5 Great Sandwiches

FEAST: The best things between sliced bread
Ike's Place
Guardian photo by Arlene Romana

Tourists may flood into our city each year just to eat bread, but we locals know that bread tastes a whole lot better if you make it into a sandwich. A good sandwich can cure a hangover, elevate a bad mood, decrease boredom, increase likeability, boost physical performance, raise your appeal to the opposite sex, hone your intellect, enhance your memory, and improve your personality — really, it's shocking how little a sandwich can't do. I could wax poetic until 2012 about the merits of two pieces of bread separated by edible fillings, but I believe my stomach says it best when it, quite simply, growls.


I don't know what kind of sandwich voodoo they practice at Submarine Center in West Portal, but their subs are so yummy I've decided not to question it. For nearly 30 years, Submarine Center has made some of the best — and most enormous — hot subs in SF. Their gargantuan Atomic Sub is one of the few sandwiches in the world that could probably shoot down a military aircraft if blasted out of a bazooka. A beautiful symphony of ingredients, the Atomic Sub features toasted white French bread, hot pastrami, hot ham, hot roast beef, lettuce, tomato, fiery jalapeños, onions, mayo, and an unexpected grace note of piquant Italian dressing. The fact that they'll put crushed rather than cubed ice in your Coke is just icing (ha ha) on the cake.

820 Ulloa, SF. (415) 564-1455, www.submarinecenter.com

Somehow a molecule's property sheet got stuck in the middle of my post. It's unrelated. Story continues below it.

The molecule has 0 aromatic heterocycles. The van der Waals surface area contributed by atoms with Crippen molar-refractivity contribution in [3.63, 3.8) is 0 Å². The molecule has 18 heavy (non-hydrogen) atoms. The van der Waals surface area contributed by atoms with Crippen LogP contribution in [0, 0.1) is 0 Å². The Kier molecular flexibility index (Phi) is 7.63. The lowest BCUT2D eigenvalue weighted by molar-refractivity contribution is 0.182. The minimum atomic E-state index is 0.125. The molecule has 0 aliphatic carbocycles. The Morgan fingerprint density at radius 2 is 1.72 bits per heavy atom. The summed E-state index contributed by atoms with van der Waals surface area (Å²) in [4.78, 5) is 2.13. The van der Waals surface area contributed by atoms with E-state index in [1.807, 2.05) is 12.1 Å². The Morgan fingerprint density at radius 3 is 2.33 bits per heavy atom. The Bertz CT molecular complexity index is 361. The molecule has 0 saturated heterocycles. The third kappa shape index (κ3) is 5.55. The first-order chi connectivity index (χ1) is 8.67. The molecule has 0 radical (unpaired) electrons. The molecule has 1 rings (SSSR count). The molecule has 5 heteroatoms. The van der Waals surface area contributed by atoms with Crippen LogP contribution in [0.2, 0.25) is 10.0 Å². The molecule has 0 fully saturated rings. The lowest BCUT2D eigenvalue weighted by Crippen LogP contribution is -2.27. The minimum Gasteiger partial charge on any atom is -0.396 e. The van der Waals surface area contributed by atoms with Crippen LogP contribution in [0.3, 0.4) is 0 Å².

Why offer just one type of grilled cheese sandwich when you can offer six? Blue Barn Gourmet, a rustic café housed in a barn (you can't miss it) in the Marina District, answers this important philosophical question by giving the venerable grilled cheese its own special menu. The apotheosis of the grilled cheese has never looked so heavenly. Brie d'affinois, provolone, white cheddar, manchego, Jarlsberg and Gruyère, or mozzarella burratta — whatever the craving, Blue Barn aims to nurse that grilled cheese fever. Our favorite is the simple and effective cheddar panini, a textbook on proper sandwich- making written on pages of black forest ham, white cheddar, and honey mustard and bound with two slices of freshly baked sourdough. This is Velveeta on Wonderbread all grown up.

2105 Chestnut, SF. (415) 441-3232, www.bluebarngourmet.com


It's comforting to know, before diving into the behemoth fried shrimp po'boy sandwich at Yats', that San Francisco General Hospital is across the street. It's still unclear why Jack's, a humble Potrero District dive bar, made the decision to start serving authentic N'awlins style po'boys, but since that decision was made, we've all benefited. Featuring real Louisiana French bread shipped from the Leidenheimer Bakery in NoLA, this mountain of fried shrimp snow-capped with mayonnaise is so delicious it's worth the risk to your heart. You won't get your three-to-five daily servings of veggies, but if you feel guilty, they'll readily give you extra lettuce and tomato. Finish your meal with a thick slab of cornbread and a beer or three. Your soul will thank you, even if your arteries don't.

2545 24th St., SF. (415) 282-8906, www.whereyats.com


For the meatball fan who likes everything about meatballs except for the meat, the Meatless Mike sandwich at the popular sandwich shop Ike's Place will happily satisfy that craven need for animal protein, sans animal. Tasty ground soy protein "meatballs" are thickly slathered in marinara and Ike's own house-made garlic aioli ("dirty sauce") and topped generously with pepper Jack.

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